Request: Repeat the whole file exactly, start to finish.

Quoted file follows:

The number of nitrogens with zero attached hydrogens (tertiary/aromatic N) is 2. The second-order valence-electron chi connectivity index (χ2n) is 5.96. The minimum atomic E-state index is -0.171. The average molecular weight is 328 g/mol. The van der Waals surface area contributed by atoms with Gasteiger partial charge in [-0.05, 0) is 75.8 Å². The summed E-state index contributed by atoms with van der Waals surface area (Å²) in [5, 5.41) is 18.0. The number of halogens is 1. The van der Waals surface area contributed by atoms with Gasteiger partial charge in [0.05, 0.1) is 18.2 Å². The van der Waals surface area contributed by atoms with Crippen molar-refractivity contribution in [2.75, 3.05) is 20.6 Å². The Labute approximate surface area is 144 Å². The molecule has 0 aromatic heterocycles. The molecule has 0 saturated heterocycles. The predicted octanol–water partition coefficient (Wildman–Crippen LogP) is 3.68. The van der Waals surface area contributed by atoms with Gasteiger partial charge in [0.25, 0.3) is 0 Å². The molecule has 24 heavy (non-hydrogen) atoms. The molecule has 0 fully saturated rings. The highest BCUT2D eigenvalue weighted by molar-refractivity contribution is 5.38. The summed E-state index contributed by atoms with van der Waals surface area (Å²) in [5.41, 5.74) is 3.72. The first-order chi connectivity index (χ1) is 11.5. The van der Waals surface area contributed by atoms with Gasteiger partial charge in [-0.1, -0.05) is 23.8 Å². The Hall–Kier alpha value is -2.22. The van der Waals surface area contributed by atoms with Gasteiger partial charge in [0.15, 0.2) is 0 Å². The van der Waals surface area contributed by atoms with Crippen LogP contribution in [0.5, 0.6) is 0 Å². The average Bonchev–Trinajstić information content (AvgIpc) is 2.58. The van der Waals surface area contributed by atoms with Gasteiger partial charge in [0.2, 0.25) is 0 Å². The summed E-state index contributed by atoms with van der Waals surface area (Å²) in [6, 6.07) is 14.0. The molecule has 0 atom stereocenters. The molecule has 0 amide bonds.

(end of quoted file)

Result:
The number of nitrogens with zero attached hydrogens (tertiary/aromatic N) is 2. The second-order valence-electron chi connectivity index (χ2n) is 5.96. The minimum atomic E-state index is -0.171. The average molecular weight is 328 g/mol. The van der Waals surface area contributed by atoms with Gasteiger partial charge in [-0.05, 0) is 75.8 Å². The summed E-state index contributed by atoms with van der Waals surface area (Å²) in [5, 5.41) is 18.0. The number of halogens is 1. The van der Waals surface area contributed by atoms with Gasteiger partial charge in [0.05, 0.1) is 18.2 Å². The van der Waals surface area contributed by atoms with Crippen molar-refractivity contribution in [2.75, 3.05) is 20.6 Å². The Labute approximate surface area is 144 Å². The molecule has 0 aromatic heterocycles. The molecule has 0 saturated heterocycles. The predicted octanol–water partition coefficient (Wildman–Crippen LogP) is 3.68. The van der Waals surface area contributed by atoms with Gasteiger partial charge in [0.25, 0.3) is 0 Å². The molecule has 24 heavy (non-hydrogen) atoms. The molecule has 0 fully saturated rings. The highest BCUT2D eigenvalue weighted by molar-refractivity contribution is 5.38. The summed E-state index contributed by atoms with van der Waals surface area (Å²) in [5.41, 5.74) is 3.72. The first-order chi connectivity index (χ1) is 11.5. The van der Waals surface area contributed by atoms with Gasteiger partial charge in [-0.1, -0.05) is 23.8 Å². The Hall–Kier alpha value is -2.22. The van der Waals surface area contributed by atoms with Gasteiger partial charge in [0.15, 0.2) is 0 Å². The van der Waals surface area contributed by atoms with Crippen LogP contribution in [0.5, 0.6) is 0 Å². The average Bonchev–Trinajstić information content (AvgIpc) is 2.58. The van der Waals surface area contributed by atoms with Gasteiger partial charge in [0.2, 0.25) is 0 Å². The summed E-state index contributed by atoms with van der Waals surface area (Å²) in [6, 6.07) is 14.0. The molecule has 0 atom stereocenters. The molecule has 0 amide bonds.